By Jessica Crooke
Before getting married, advice comes flooding in from excited friends and family who are ready to bestow their marital wisdom on a newly engaged couple. Despite the positive intentions, some of this advice will apply to your relationship and some of it won’t. Each and every relationship is different and what works for some, might not work for others.
But as I approach my one-year anniversary with my husband, I’ve realized that there is some pre-wedding advice that proved to be incredibly valuable in our first year of marriage, and will continue to be in the years to come.
Here are four pieces of advice that we were given before our wedding day that I would, in turn, now give to others getting ready to walk down the aisle:
1. Communicate your expectations.
This was the number one piece of advice that I was given before our wedding that I believe has served us very well. While my husband and I have never had terrible arguments, our biggest moments of frustration, hurt or confusion have come from unmet expectations.
This isn’t just referring to large life expectations like the number of children you want, it’s the little expectations that come about in everyday life. For example, if you were looking forward to a relaxing weekend at home with your husband after a long work week—yet, he wakes up on Saturday morning full of plans for an adventurous weekend—you can’t blame him. Did you let him know that you need this downtime to recover from the week? Because right now, your expectation was for rest and his was for adventure.
Takeaway: Communicate, even when you think your expectations and needs are obvious.
2. Use “The Number System.”
Some friends shared a little system (a rating system of 1 to 10 to demonstrate their personal desires to the other for any given thing) with us before our wedding that might seem silly, but has proven to be surprisingly effective! These friends explained to us that as a couple, their personalities and needs are not always in line as one is an introvert and the other is an extrovert. While one might really need alone time, the other is ready to accept every party invitation they receive.
The idea of the system is to give you further communication tools because, in the end, communication (or lack of it) is often the root of marital tiffs and arguments. So, when the introvert was feeling ready to leave a social setting, she would give a number to her husband. A 6 would mean that she might rather go home but is fine staying longer if it was important to him. But if her husband gave her a 4, then it was obvious that he didn’t really care about staying either, so they would leave.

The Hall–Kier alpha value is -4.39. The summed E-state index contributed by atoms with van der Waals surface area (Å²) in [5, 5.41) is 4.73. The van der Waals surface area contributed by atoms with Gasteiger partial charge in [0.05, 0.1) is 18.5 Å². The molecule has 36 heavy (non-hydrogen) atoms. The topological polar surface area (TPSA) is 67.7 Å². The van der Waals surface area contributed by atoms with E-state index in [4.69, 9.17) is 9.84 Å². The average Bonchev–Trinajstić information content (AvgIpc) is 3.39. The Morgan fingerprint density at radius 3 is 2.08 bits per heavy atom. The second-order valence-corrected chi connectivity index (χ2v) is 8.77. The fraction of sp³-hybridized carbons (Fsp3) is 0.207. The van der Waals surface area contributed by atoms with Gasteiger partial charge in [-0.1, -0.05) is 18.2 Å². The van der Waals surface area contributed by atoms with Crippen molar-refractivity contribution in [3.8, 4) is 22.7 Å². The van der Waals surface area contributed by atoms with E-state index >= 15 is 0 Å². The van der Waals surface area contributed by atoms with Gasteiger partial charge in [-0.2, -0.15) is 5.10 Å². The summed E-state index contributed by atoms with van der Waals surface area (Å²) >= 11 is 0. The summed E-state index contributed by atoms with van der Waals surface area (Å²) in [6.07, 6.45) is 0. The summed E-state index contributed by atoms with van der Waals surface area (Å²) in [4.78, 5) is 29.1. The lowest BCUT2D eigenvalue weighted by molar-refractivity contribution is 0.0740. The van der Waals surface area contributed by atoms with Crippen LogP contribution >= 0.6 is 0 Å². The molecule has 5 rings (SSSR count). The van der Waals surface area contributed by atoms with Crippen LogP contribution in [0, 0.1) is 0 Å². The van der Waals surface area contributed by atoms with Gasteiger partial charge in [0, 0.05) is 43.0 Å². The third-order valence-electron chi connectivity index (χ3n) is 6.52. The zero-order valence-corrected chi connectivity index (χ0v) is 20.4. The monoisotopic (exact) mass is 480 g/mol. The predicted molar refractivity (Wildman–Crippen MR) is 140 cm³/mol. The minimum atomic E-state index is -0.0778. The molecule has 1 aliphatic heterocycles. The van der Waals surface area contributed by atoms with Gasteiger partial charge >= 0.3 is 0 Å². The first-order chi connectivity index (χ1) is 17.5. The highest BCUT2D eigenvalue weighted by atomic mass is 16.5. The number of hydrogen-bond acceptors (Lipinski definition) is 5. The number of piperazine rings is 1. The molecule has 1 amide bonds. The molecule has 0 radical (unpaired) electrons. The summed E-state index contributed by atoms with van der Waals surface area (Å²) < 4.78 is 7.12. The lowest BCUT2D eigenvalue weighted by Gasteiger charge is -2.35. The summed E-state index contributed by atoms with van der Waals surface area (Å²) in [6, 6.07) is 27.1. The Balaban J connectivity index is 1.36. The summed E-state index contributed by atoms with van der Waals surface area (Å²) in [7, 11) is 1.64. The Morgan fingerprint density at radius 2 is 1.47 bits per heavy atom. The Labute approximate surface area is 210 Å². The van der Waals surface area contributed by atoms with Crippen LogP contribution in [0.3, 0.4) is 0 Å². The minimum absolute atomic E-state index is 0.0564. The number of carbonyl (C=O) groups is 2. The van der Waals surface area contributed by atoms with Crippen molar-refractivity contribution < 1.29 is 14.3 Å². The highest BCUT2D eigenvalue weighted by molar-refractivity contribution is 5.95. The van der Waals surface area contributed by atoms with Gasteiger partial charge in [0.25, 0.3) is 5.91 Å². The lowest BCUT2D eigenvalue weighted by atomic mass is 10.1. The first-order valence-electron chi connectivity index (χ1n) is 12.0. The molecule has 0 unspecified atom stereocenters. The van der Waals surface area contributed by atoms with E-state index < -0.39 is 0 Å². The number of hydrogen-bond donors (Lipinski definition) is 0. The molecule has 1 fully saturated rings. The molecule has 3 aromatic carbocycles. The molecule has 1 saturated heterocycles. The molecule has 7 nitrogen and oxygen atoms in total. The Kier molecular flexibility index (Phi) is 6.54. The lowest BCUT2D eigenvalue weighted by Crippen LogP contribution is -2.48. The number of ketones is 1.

However, if she gave a 9 and he gave a 6, he knew that she really needed to go home, despite him preferring to stay longer. This interesting communication tool is a fast-acting way to gauge the other’s feelings and needs.
Takeaway: Constantly staying in tune with your partner’s feelings and needs is vital to a healthy relationship.
3. Be transparent.
To “be transparent in your marriage” is simple advice but sometimes hard to carry out. When you’re dating, it’s easy and natural to want to put your best foot forward and hide those personality quirks, struggles or challenges that you’re not proud of, or have a hard time sharing openly.
But marriage can’t thrive on secrecy and acting.
This can, and should, be a goal for couples who are dating as well—but in marriage, it has proved vital. Although sharing insecurities and challenges can be hard and sometimes embarrassing, my husband and I have found that the support we are able to provide to one another has helped us overcome so many of those struggles. And after all, isn’t that one of the perks of marriage? We’re teammates. And teammates pick up the slack when the other is down.
Takeaway: Talk about it, even if it’s hard or embarrassing.
4. The little things matter a lot.
The first time I went to the freezer and got a bowl of ice cream and didn’t bring two spoons back to the couch to share with my husband, his disappointment and hurt was real. Now, this may seem silly to others, but for him, the fact that we had always shared one bowl was a little gesture in our relationship that was obviously cherished, even if I didn’t know to what extent.
The point is this: those little gestures or words of affirmation are so important. As time passes and comfort increases, relationships change and grow—in many ways, this is for the better! But don’t leave behind the little things that remind one another of how important and loved they are.
Takeaway: Share your ice cream. Buy the flowers. Make the morning coffee. Say “you look handsome.” Whatever the little thing is, don’t stop doing it.
Originally published at www.lightworkers.com.